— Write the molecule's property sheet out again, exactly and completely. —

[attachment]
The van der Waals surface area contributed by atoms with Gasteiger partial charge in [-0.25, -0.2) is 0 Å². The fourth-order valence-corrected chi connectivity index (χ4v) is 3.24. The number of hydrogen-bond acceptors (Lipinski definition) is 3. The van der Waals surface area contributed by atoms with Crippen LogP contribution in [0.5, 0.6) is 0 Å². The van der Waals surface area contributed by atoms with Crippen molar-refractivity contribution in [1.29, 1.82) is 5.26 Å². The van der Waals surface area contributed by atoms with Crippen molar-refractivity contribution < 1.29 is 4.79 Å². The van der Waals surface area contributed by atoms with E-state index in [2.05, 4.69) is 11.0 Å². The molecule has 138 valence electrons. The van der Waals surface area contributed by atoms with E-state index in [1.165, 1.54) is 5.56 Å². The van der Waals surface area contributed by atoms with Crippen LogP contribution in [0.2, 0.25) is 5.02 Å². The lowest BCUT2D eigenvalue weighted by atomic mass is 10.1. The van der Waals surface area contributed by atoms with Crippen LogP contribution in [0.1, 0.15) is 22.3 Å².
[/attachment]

The van der Waals surface area contributed by atoms with Gasteiger partial charge in [-0.25, -0.2) is 0 Å². The fourth-order valence-corrected chi connectivity index (χ4v) is 3.24. The number of hydrogen-bond acceptors (Lipinski definition) is 3. The van der Waals surface area contributed by atoms with Crippen LogP contribution in [0.5, 0.6) is 0 Å². The van der Waals surface area contributed by atoms with Crippen molar-refractivity contribution in [1.29, 1.82) is 5.26 Å². The van der Waals surface area contributed by atoms with Crippen molar-refractivity contribution < 1.29 is 4.79 Å². The van der Waals surface area contributed by atoms with E-state index in [2.05, 4.69) is 11.0 Å². The molecule has 138 valence electrons. The van der Waals surface area contributed by atoms with E-state index in [1.165, 1.54) is 5.56 Å². The van der Waals surface area contributed by atoms with Crippen LogP contribution in [0.2, 0.25) is 5.02 Å². The lowest BCUT2D eigenvalue weighted by atomic mass is 10.1. The van der Waals surface area contributed by atoms with Crippen LogP contribution in [0.1, 0.15) is 22.3 Å².